US13/763,304 US20140093171A1 (en) 2012-10-02 2013-02-08 System and method for generating machine readable medium
PCT/US2013/063095 WO2014055666A1 (en) 2012-10-02 2013-10-02 System and method for providing mobile websites
US14/182,716 US20140317082A1 (en) 2013-02-08 2014-02-18 System and method for providing mobile websites

Applications Claiming Priority (1)

Application Number Priority Date Filing Date Title
US14/182,716 US20140317082A1 (en) 2013-02-08 2014-02-18 System and method for providing mobile websites

Related Parent Applications (1)

Application Number Title Priority Date Filing Date
PCT/US2013/063095 Continuation-In-Part WO2014055666A1 (en) 2012-10-02 2013-10-02 System and method for providing mobile websites

Publications (1)

Publication Number Publication Date
US20140317082A1 true US20140317082A1 (en) 2014-10-23

Family

ID=51729816

Family Applications (1)

Application Number Title Priority Date Filing Date
US14/182,716 Abandoned US20140317082A1 (en) 2012-10-02 2014-02-18 System and method for providing mobile websites

Country Status (1)

Country Link
US (1) US20140317082A1 (en)

Cited By (3)

* Cited by examiner, † Cited by third party
Publication number Priority date Publication date Assignee Title
US20140229818A1 (en) * 2013-02-12 2014-08-14 Yahoo! Inc. Dynamic generation of mobile web experience
US20150093000A1 (en) * 2013-10-02 2015-04-02 Samsung Medison Co., Ltd. Medical device, reader of the medical device, and method of controlling the medical device
WO2018199348A1 (en) * 2017-04-25 2018-11-01 팜클라우드 주식회사 Tag system for providing status information of device

Citations (5)

* Cited by examiner, † Cited by third party
Publication number Priority date Publication date Assignee Title
US5822749A (en) * 1994-07-12 1998-10-13 Sybase, Inc. Database system with methods for improving query performance with cache optimization strategies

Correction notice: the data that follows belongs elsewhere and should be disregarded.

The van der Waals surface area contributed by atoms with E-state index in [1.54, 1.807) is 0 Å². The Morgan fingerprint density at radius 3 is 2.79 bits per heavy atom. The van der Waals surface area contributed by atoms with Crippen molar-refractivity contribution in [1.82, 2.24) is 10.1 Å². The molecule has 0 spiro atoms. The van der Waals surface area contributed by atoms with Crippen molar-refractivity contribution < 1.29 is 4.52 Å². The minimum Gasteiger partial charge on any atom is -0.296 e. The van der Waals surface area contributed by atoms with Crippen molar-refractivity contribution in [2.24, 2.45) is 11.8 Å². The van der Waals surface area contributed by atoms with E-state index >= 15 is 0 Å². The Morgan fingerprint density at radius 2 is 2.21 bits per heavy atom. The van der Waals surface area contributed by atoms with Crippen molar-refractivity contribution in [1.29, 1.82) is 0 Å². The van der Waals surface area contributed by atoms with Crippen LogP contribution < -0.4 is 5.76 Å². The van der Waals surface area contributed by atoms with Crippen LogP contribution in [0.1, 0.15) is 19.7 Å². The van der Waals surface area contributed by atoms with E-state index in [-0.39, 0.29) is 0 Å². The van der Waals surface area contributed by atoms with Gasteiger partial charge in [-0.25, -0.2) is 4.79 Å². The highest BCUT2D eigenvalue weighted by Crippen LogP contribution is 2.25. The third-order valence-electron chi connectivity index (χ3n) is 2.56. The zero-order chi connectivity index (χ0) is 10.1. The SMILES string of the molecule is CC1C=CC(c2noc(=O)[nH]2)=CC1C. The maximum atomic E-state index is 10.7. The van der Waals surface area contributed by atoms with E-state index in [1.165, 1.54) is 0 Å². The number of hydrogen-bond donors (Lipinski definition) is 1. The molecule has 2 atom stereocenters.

US20020022994A1 (en) * 1999-04-22 2002-02-21 Miller Michael Robert System, method and article of manufacture for generating a personal web page/web site based on user-input bar code information
US6480839B1 (en) * 2000-07-18 2002-11-12 Go2Market.Com System and method for improving database data manipulation using direct indexing within a B*tree index having a tunable index organization
US20030195898A1 (en) * 2002-04-15 2003-10-16 International Business Machines Corporation Multidimensional disk clustering scheme for query processing and maintenance in relational databases
US8566425B1 (en) * 2011-01-31 2013-10-22 Google Inc. Identifying social profiles of entities

Patent Citations (5)

* Cited by examiner, † Cited by third party
Publication number Priority date Publication date Assignee Title
US5822749A (en) * 1994-07-12 1998-10-13 Sybase, Inc. Database system with methods for improving query performance with cache optimization strategies
US20020022994A1 (en) * 1999-04-22 2002-02-21 Miller Michael Robert System, method and article of manufacture for generating a personal web page/web site based on user-input bar code information
US6480839B1 (en) * 2000-07-18 2002-11-12 Go2Market.Com System and method for improving database data manipulation using direct indexing within a B*tree index having a tunable index organization
US20030195898A1 (en) * 2002-04-15 2003-10-16 International Business Machines Corporation Multidimensional disk clustering scheme for query processing and maintenance in relational databases
US8566425B1 (en) * 2011-01-31 2013-10-22 Google Inc. Identifying social profiles of entities

Cited By (6)

* Cited by examiner, † Cited by third party
Publication number Priority date Publication date Assignee Title
US20140229818A1 (en) * 2013-02-12 2014-08-14 Yahoo! Inc. Dynamic generation of mobile web experience
US10296562B2 (en) * 2013-02-12 2019-05-21 Oath Inc. Dynamic generation of mobile web experience